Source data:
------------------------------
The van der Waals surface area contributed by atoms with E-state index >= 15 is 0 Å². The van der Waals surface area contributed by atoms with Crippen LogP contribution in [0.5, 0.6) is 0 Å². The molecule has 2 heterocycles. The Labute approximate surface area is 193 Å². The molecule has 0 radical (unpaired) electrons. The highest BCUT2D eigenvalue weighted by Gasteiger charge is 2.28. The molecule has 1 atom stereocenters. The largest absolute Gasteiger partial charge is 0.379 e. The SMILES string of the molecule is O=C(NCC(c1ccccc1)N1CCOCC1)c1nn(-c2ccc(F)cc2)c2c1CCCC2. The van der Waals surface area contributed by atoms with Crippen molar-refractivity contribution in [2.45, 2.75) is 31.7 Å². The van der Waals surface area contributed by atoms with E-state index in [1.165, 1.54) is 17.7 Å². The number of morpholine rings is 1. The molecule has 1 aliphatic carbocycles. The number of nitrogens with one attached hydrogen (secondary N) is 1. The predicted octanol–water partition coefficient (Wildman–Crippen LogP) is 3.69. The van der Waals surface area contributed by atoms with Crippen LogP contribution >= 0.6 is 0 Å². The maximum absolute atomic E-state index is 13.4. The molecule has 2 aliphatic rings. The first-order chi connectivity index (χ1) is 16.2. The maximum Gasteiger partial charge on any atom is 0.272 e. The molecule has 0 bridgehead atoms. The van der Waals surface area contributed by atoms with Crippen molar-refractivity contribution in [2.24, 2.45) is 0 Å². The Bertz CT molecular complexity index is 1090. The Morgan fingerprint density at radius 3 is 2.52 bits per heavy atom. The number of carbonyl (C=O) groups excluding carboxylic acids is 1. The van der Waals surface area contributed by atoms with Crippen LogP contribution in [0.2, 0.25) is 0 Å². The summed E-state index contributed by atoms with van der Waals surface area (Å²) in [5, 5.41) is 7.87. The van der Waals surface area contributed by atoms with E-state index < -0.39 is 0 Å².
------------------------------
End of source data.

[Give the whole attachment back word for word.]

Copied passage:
The van der Waals surface area contributed by atoms with E-state index >= 15 is 0 Å². The van der Waals surface area contributed by atoms with Crippen LogP contribution in [0.5, 0.6) is 0 Å². The molecule has 2 heterocycles. The Labute approximate surface area is 193 Å². The molecule has 0 radical (unpaired) electrons. The highest BCUT2D eigenvalue weighted by Gasteiger charge is 2.28. The molecule has 1 atom stereocenters. The largest absolute Gasteiger partial charge is 0.379 e. The SMILES string of the molecule is O=C(NCC(c1ccccc1)N1CCOCC1)c1nn(-c2ccc(F)cc2)c2c1CCCC2. The van der Waals surface area contributed by atoms with Crippen molar-refractivity contribution in [2.45, 2.75) is 31.7 Å². The van der Waals surface area contributed by atoms with E-state index in [1.165, 1.54) is 17.7 Å². The number of morpholine rings is 1. The molecule has 1 aliphatic carbocycles. The number of nitrogens with one attached hydrogen (secondary N) is 1. The predicted octanol–water partition coefficient (Wildman–Crippen LogP) is 3.69. The van der Waals surface area contributed by atoms with Crippen LogP contribution >= 0.6 is 0 Å². The maximum absolute atomic E-state index is 13.4. The molecule has 2 aliphatic rings. The first-order chi connectivity index (χ1) is 16.2. The maximum Gasteiger partial charge on any atom is 0.272 e. The molecule has 0 bridgehead atoms. The van der Waals surface area contributed by atoms with Crippen molar-refractivity contribution in [2.24, 2.45) is 0 Å². The Bertz CT molecular complexity index is 1090. The Morgan fingerprint density at radius 3 is 2.52 bits per heavy atom. The number of carbonyl (C=O) groups excluding carboxylic acids is 1. The van der Waals surface area contributed by atoms with Crippen LogP contribution in [0.2, 0.25) is 0 Å². The summed E-state index contributed by atoms with van der Waals surface area (Å²) in [5, 5.41) is 7.87. The van der Waals surface area contributed by atoms with E-state index < -0.39 is 0 Å².